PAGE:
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FDA authorizes new device to help diagnose pediatric autism

Posted 02 June 2021 | By Joanne S. Eglovitch 

FDA authorizes new device to help diagnose pediatric autism

The US Food and Drug Administration on 2 June authorized the marketing of a first-of-its kind device intended to help diagnose autism spectrum disorder (ASD) in children aged 18 months through 5 years.
 
The device was developed by Cognoa, a company based in Palo Alto, CA, that develops diagnostic devices for the pediatric population. The company submitted its application, for the de novo pathway for new types of low-to-moderate-risk devices in September 2020.
 
“Autism spectrum disorder can delay a child’s physical, cognitive and social development, including motor skill development, learning, communication and interacting with others. The earlier ASD can be diagnosed, the more quickly intervention strategies and appropriate therapies can begin,” said Jeff Shuren, director of the FDA’s Center for Devices and Radiological Health, in a press release announcing the Cognoa authorization. “Today’s marketing authorization provides a new tool for helping diagnose children with ASD.”
 
The FDA’s favorable decision for the Cognoa ASD Diagnosis Aid was based on safety and effectiveness findings from a 14-site study of 425 patients aged 18 months through 5 years. The study compared the assessments made by the device against the assessments made by a panel of clinical experts who used current standard ASD diagnostic process. The device's analysis and the conclusions of the panel concurred in 81% of patients testing positive and 98% of patients testing negative for ASD.
 
The Cognoa ASD diagnosis aid is a machine learning-based software system that receives input from parents or caregivers and healthcare providers, and consists of three main components: a mobile app that allows parents and caregivers to respond to questions about the patient's behavior problems and allows them to upload videos; a video analysis portal that allows the uploaded videos to be analyzed by certified specialists trained by the manufacturer; and a portal for health care providers to respond to pre-loaded questions about behavior problems.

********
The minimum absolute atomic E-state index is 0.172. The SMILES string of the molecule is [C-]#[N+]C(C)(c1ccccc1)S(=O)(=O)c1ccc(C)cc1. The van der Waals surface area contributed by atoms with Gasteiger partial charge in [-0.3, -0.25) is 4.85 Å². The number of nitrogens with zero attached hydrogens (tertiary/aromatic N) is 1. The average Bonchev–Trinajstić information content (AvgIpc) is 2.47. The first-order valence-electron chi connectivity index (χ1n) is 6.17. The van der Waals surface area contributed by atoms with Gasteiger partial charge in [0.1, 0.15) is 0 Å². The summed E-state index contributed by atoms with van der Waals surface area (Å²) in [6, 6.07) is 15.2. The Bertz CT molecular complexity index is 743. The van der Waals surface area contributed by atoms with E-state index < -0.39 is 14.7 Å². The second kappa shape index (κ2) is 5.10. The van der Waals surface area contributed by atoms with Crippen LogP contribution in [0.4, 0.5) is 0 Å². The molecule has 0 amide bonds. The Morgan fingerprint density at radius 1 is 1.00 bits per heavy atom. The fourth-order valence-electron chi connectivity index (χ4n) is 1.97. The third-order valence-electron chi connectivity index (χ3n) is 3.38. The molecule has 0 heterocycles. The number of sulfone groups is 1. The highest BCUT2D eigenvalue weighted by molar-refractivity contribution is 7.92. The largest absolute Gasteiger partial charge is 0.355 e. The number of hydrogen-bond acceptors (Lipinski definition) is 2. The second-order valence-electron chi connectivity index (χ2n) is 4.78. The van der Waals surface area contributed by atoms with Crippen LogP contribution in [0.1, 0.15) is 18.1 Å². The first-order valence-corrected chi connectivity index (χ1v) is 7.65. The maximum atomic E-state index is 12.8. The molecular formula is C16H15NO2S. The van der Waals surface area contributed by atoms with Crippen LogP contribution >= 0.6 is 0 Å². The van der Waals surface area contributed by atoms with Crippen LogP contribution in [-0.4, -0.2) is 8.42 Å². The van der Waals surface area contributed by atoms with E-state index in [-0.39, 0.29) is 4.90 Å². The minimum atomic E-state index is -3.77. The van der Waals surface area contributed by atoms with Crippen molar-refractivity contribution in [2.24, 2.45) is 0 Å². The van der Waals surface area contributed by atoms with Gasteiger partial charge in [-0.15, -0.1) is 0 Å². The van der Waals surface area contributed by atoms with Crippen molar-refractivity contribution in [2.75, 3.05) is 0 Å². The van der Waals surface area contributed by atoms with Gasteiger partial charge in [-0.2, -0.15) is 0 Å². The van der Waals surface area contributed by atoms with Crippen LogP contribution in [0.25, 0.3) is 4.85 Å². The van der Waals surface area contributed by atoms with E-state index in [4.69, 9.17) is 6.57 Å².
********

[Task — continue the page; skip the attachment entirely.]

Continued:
After processing information taken in through the three portals, the ASD diagnosis aid reports a positive or negative result to aid in diagnosis of ASD, or reports that insufficient information has been provided to generate a positive or negative result. The device cannot generate a diagnosis of autism; it is meant to be used as a diagnostic aid.
 
The authorization establishes special controls for devices of this type, including requirements related to labeling and performance testing. The special controls, along with general controls, provide reasonable assurance of safety and effectiveness for devices of this type.
 
Now that the Cognoa device has received its authorization through the de novo premarket pathway, subsequent devices of the same type with the same intended use may go through FDA’s 510(k) premarket process.
 
In the press release, FDA noted that both misdiagnosis and delayed diagnosis of ASD are risks associated with the Cognoa ASD diagnosis aid.  “Both misdiagnosis or missed diagnosis can result in delayed treatment of ASD and delivery of treatment not appropriate for ASD,” wrote the agency.
 
FDA announcement
 
 

 

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